The graduate program in computational and integrative biology (GPCIB) offers master of science (M.S.) and doctoral (Ph.D.) degrees.
Students completing the master's program are expected to have the quantitative skills and comprehensive knowledge of systems biology to engage in meaningful research in computational and integrative biology. To prepare for success in this new interdisciplinary area, students are expected to have a thorough understanding of key concepts in biological chemistry, biomathematics, computer science, and integrative biology. These areas of knowledge are encompassed by Essentials Courses (see course list).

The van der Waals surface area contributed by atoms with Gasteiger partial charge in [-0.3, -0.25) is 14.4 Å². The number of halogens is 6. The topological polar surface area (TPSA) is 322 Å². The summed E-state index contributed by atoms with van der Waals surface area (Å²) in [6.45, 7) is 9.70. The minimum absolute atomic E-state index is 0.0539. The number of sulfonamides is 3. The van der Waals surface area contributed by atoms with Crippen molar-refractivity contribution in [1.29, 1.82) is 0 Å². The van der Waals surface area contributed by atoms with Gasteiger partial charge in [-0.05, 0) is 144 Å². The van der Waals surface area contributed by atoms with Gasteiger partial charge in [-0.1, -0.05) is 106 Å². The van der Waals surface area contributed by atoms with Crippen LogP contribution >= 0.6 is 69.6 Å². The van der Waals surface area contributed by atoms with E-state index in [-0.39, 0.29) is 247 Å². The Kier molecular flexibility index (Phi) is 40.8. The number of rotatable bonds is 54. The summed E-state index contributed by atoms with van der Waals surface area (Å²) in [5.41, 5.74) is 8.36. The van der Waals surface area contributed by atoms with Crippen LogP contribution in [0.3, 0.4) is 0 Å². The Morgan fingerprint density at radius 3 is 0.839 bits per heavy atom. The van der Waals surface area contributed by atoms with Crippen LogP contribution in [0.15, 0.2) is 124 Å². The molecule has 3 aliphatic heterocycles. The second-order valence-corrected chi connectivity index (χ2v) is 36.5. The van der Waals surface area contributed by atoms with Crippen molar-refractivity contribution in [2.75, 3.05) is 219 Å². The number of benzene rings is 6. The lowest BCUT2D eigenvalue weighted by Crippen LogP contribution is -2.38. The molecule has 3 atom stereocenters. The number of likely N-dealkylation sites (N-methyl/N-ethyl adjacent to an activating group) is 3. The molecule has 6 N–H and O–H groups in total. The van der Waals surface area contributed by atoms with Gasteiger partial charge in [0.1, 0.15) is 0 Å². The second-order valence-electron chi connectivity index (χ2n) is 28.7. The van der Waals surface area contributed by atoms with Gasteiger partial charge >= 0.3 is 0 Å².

Furthermore, all students are required to have the capability of applying quantitative approaches to biological research, to be able to critically analyze the scientific literature in computational and integrative biology, and to skillfully communicate scientific ideas and research results, both orally and in writing.
In addition to the expectations for the master's degree, doctoral students will be required to demonstrate the capability to make a significant original research contribution to the area and to present and defend this contribution in an oral defense.